• • A more formal description is:
• Reduce from 2-dimension to 1­‐dimension: Find a direction (a vector $u^{(1)} \in \mathbb{R}^n$)onto which to project the data so as to minimize the projection error.
• More general:

• Reduce from n-dimension to k­‐dimension: Find k vectors $u^{(1)}, u^{(2)}, \ldots, u^{(k)}$) onto which to project the data so as to minimize the projection error.
• PCA is not linear regression

• • Linear regression is trying to minimize the distance vertically
• PCA is trying to find the shortest orthogonal distances.

#### Algorithm

• Before applying PCA, we must do data preprocessing.
• Data Preprocessing
• Training set: $x^{(1)}, x^{(2)}, \ldots, x^{(m)}$
• Preprocessing (To have comparable range of values):
• feature scaling: Check Week 2
• Z-scaling
• Interpolation
• Map minimum value to 0, maximum value to 1, and linearly interpolate
• mean normalization
• rescale the mean of each feature set to 0
• Algorithm
• Reduce data from n-dimensions to k-dimensions. Then project the data set to k dimensions.
• the k-dimensions, denoted by k vectors ($u^{(1)}, u^{(2)}, \ldots, u^{(k)}$)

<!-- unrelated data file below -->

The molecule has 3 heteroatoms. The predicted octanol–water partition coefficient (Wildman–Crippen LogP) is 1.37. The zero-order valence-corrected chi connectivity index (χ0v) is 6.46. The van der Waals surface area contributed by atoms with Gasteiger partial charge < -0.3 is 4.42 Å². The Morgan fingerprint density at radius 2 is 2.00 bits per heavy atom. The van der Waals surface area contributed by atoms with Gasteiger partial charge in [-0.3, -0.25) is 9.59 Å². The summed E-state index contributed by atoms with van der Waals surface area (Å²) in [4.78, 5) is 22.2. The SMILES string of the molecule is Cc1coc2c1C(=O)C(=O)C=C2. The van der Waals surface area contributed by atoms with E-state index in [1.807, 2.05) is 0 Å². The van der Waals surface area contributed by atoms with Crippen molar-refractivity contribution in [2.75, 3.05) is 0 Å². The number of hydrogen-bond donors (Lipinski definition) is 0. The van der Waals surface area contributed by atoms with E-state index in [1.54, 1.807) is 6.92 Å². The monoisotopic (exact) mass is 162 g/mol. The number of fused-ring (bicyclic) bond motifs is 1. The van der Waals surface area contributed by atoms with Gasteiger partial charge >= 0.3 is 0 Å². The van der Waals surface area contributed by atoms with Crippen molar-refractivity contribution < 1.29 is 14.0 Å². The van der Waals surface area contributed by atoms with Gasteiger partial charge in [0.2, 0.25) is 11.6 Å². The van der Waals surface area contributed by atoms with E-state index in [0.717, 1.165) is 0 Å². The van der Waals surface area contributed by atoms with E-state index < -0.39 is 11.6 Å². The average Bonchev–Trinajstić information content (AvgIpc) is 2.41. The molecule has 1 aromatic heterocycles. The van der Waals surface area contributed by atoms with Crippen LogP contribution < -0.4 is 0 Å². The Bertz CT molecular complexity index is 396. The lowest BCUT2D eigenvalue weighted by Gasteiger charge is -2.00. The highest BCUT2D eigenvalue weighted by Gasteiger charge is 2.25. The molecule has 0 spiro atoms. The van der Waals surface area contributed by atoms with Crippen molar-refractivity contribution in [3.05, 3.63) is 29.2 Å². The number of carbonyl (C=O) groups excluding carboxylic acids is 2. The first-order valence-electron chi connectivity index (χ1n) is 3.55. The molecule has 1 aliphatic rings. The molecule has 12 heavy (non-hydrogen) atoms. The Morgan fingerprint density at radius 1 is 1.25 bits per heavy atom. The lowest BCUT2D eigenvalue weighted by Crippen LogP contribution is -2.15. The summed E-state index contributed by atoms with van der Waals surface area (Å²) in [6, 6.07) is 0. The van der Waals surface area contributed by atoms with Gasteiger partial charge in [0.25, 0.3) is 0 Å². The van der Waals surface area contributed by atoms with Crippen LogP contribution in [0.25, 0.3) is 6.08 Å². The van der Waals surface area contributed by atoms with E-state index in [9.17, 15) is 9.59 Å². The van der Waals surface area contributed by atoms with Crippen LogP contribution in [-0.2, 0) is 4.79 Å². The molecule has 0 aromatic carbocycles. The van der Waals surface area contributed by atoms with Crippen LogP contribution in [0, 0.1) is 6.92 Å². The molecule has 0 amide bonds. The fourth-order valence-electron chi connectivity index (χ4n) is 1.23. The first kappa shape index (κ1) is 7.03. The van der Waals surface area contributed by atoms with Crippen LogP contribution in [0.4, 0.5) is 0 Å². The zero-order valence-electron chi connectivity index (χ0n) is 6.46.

• And the projected data sets denoted by ($z^{(1)}, z^{(2)}, \ldots, z^{(n)}$)
• Compute "covariance matrix": $\Sigma = \frac{1}{m}\sum_{i=0}^n (x^{(i)})(x^{(i)})^T$
• $\Sigma$: Sigma, [n x n] matrix
• Sigma = (1/m)*(X'X)
• Compute "eigenvectors" of matrix $\Sigma$:
• In Matlab: [U, S, V] = svd(Sigma);
• svd: singular value decomposition
• U,S,V: Matrix
• • And we are going to take the first k columns of U to find $z$, which will be a [n x k] matrix. We call this matrix U_reduce matrix.
• Then $z = U_{\text{reduce}}'X$, and z will be a $(k \times 1)$ vector.
• In summay:
• [U, S, V] = svd(Sigma);
• Ureduce = U(:, 1:k);
• z = Ureduce'*x;

### 2.3. Applying PCA

#### Reconstruction from Compressed Representation

• $x_{\text{approx}}^{(1)} = U_{\text{reduce}} z^{(1)}$
• $x_{\text{approx}}^{(1)}$: [n x 1]
• $U_{\text{reduce}}$: [n x k]
• $z^{(1)}$: [k x 1]
• And we want to minimize the difference between $x_{\text{approx}}$ and $x$